My friends are getting sick and dying, again. Thirty years ago there was a sudden, unexpected onslaught of the same thing. Back then it was AIDS. Friends got sick and were gone in a matter of days or weeks. It went on for months and years. Eventually the dying almost stopped, but it left so many of us with physical and emotional damage. It did not seem to be, it could not have been, part of the natural progression.
The second wave is hitting now: one more funeral, one more memorial after another. Should this wave seem more natural? It doesn’t. Instead of PCP, KS, MAC and TOXO, now it is diabetes, cancer, cardiovascular disease, Alzheimer’s and simply old age. This time it includes not only young friends and members of our families of choice, but our biological families, contemporaries, work colleagues and on and on.
Are we just at that age, the “normal” age, when we should be dealing with loss and sorrow? How do we cope? Does AIDS post-traumatic stress make it more difficult for us to deal with the biological consequences of aging?
The medical scientists can tell us what to expect in our decades of aging: which diseases will probably attack us in our 50s, then in our 60s and on up. They can give us pills to ward off some of them, mask some of the symptoms, or even cure some of the illnesses. But sometimes these treatments are more like wars, almost worse than the effects of the disease.
There is always prevention. If we live healthfully, exercise, eat right and reduce stress, we can ward off many of the effects — and diseases associated with aging. Some of this is under our own control. But we cannot control everything going on around us. We will have to deal with many types of loss and cope with the related grief, sorrow, loneliness, fear, anxiety and depression.
As LGBT older adults, having experienced so much loss decades ago, are we better able to cope now? Or are we even more vulnerable? Do lifetimes of stigma and discrimination make it more difficult for us to grieve and cope with loss, whether it is physical or emotional?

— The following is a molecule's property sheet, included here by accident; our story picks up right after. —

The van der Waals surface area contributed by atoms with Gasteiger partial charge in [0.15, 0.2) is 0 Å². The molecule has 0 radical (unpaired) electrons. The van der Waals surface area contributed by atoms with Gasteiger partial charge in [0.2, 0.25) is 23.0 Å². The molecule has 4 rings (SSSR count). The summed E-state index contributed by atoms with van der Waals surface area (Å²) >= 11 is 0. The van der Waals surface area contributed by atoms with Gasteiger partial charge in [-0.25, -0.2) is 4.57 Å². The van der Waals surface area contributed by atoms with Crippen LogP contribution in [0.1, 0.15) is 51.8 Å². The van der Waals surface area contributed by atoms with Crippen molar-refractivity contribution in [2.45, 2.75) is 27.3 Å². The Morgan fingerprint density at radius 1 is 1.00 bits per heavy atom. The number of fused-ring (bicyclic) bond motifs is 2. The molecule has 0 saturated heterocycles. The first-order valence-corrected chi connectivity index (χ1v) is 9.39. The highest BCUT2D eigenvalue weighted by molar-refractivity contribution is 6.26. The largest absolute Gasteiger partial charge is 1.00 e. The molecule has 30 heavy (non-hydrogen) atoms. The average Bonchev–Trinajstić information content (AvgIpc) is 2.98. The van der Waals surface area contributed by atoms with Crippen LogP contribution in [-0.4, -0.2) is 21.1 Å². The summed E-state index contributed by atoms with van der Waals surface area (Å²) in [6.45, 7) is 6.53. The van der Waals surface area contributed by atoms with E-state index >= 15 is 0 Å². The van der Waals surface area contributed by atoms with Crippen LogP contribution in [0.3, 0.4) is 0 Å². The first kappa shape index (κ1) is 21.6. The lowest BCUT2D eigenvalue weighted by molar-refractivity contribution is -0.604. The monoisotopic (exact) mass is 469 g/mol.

We know the statistics about our LGBT families of choice and our different social, emotional and financial support structures. We know that they can impact how we cope with loss, how we grieve and if and how we move on.
The AIDS epidemic, the LGBT-rights movement, marriage equality, increased social acceptance and anti-discrimination legislation have all contributed to change the environment and context in which LGBT people can experience and cope with grief and loss. In the ’80s and ’90s, the closet was no comfort zone for grief. In the past, in the closet, in the darkest days of stigma about AIDS and anti-LGBT discrimination, we could not share the burden of grief openly, healthfully. The weight of that closet door is gone for many of us, opening us up to support when we suffer losses and need to grieve, cope and move on.
Despite the social progress, older LGBT adults are still at significant risk for becoming socially isolated — the lack of contact, communication and relationships with others. Social isolation, with its negative physical and emotional health consequences, makes it almost impossible to cope. And coping alone, whether because of the closet or social isolation, makes the process of grief and loss all the more difficult, complicated and painful.
Experiencing loss in life is inevitable, but there are things that we can do to more effectively cope: get involved; stay connected; build networks; share.
These are not easy answers or simple solutions. Coping with loss, experiencing the grieving process and searching for the possibility of a brighter future is a journey. There are many paths that that journey can take. On Dec. 6, the LGBT Elder Initiative will host a Conversation titled “Grief, Loss & Possibility” at the University of Pennsylvania LGBT Center. The program will explore the facets and phases of grief and loss, techniques for coping and opportunities for sharing and connecting.
We all experience grief and loss at some point in our lives. Coping with this second wave, healthfully, in a safe and supportive community environment, can make the journey easier and the future unexpectedly brighter. For more information about “Grief, Loss & Possibility,” contact the LGBTEI at 267-546-3448 or [email protected]